However, not all WooCommerce shortcodes deliver a good user experience. Instead of pasting them as-is, you might consider using them alongside the WooCommerce Product Table plugin or the WooCommerce Quick View Pro plugin.

For example, it's the only way to allow customers to choose quantities and variations outside of the product page, and it lets you show extra information about each product and control the image size. If you want extra flexibility, then you can install WooCommerce Product Table and start experimenting with its 50+ shortcode options. This will give you a more neat and organized look on the front-end while ensuring your site improves the customer’s shopping experience.

To recap, WooCommerce shortcodes let you improve the buyer’s journey, see more products at once, and makes it easy for customers to quickly navigate through the checkout process. You can also try out other WooCommerce shortcode plugins (like WooCommerce Coupon Shortcodes) that let you leverage advanced features like adding coupon codes to your online store.

What features are you thinking about adding to your online store using WooCommerce shortcodes? Lets us know by commenting below.


  1. Kudos to the author for demystifying shortcodes. This guide turns what seemed complex into a straightforward and valuable tool.

    • Hi Usman. Thanks for dropping by. I'm glad that you found this article helpful and straightforward.

  2. Thank you for this post.
    Can you say me what is the shortcode of the page my-account/edit-address/billing/ ?
    The my-accout/edit-address page shortcode is: [my_account_section section="edit-address"] but I cannot find the sub-page's shortcode for billing edit-address.
    Thank you in advance.

    • Hi Kambro, Did you ever find a solution to this? I would like to use the edit address in a separate area using shortcode but I cannot figure this one out.

      • Hi, Pete. Thanks for your follow-up question. I'm not sure whether we'll hear from Kambro, so I suggest you also contact official WooCommerce Support for this. I'd be keen to hear how this goes, to help anyone else looking to do the same.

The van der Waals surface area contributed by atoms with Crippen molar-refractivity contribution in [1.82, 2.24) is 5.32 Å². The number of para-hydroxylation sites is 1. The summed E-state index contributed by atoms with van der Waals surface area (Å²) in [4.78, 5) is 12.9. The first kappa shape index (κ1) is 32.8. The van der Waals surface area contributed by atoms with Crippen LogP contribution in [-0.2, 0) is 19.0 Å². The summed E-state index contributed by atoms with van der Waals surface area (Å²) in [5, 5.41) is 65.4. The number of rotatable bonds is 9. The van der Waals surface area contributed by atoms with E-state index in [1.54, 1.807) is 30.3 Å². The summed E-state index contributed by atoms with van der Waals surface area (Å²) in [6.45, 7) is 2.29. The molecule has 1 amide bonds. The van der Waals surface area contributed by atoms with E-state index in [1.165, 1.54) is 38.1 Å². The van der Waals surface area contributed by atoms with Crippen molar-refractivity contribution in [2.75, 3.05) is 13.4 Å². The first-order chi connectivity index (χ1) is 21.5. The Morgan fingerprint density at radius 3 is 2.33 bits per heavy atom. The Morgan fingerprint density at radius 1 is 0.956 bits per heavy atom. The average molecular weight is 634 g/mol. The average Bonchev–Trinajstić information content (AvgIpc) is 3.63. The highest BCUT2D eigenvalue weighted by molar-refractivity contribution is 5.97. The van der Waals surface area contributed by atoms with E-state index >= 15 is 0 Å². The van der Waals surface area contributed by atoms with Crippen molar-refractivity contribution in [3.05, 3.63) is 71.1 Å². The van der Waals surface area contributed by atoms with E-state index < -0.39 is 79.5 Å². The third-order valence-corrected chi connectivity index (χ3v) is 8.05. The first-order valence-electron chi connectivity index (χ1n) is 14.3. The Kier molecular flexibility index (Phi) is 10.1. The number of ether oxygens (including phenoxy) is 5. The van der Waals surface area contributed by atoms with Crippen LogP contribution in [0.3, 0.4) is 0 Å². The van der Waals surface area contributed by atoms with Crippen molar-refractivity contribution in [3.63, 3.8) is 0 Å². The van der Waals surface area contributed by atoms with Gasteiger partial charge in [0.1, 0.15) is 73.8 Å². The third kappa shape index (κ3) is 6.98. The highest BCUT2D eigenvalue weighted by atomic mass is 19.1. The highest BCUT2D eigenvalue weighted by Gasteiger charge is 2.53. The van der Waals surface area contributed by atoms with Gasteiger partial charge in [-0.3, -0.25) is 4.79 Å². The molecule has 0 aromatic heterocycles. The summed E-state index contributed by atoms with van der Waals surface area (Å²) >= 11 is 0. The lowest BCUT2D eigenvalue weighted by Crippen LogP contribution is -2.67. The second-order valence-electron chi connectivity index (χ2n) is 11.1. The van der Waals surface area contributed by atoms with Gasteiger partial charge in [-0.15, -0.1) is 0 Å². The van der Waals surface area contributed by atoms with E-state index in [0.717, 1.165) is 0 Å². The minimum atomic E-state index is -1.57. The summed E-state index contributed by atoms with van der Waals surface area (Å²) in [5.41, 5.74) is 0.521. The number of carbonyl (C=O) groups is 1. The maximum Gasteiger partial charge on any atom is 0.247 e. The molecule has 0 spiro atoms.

• Hi, Kambro. You're correct that you can edit the address section of the My Account page. I'm afraid I don't know whether you can edit the specifically/only the billing address section. I suggest that you contact official WooCommerce Support for the best advice about the Shortcodes included with WooCommerce.

      I hope this helps point you in the right direction. Cheers.

  3. Hi,
    Thanks for sharing. In section ¨WooCommerce product categories shortcode¨ parent shortcode is mentioned. If I may ask, is there a shortcode to hide parent and only show child (sub) product categories?

    • Hi Yvette! Child categories by default will inherit the protection settings of the parent category. Thanks for asking about the option for the child category to have different password/protection settings with the parent category. While we don’t have any immediate plans to implement this, a few other people have previously requested this feature and we’re tracking the amount of demand to help us decide whether to prioritize it in future.

      I have added your ‘vote’ to our feature request list, and we will let you know if we add this to a future version of the plugin.

      In the meantime, I'm sorry that this isn't possible.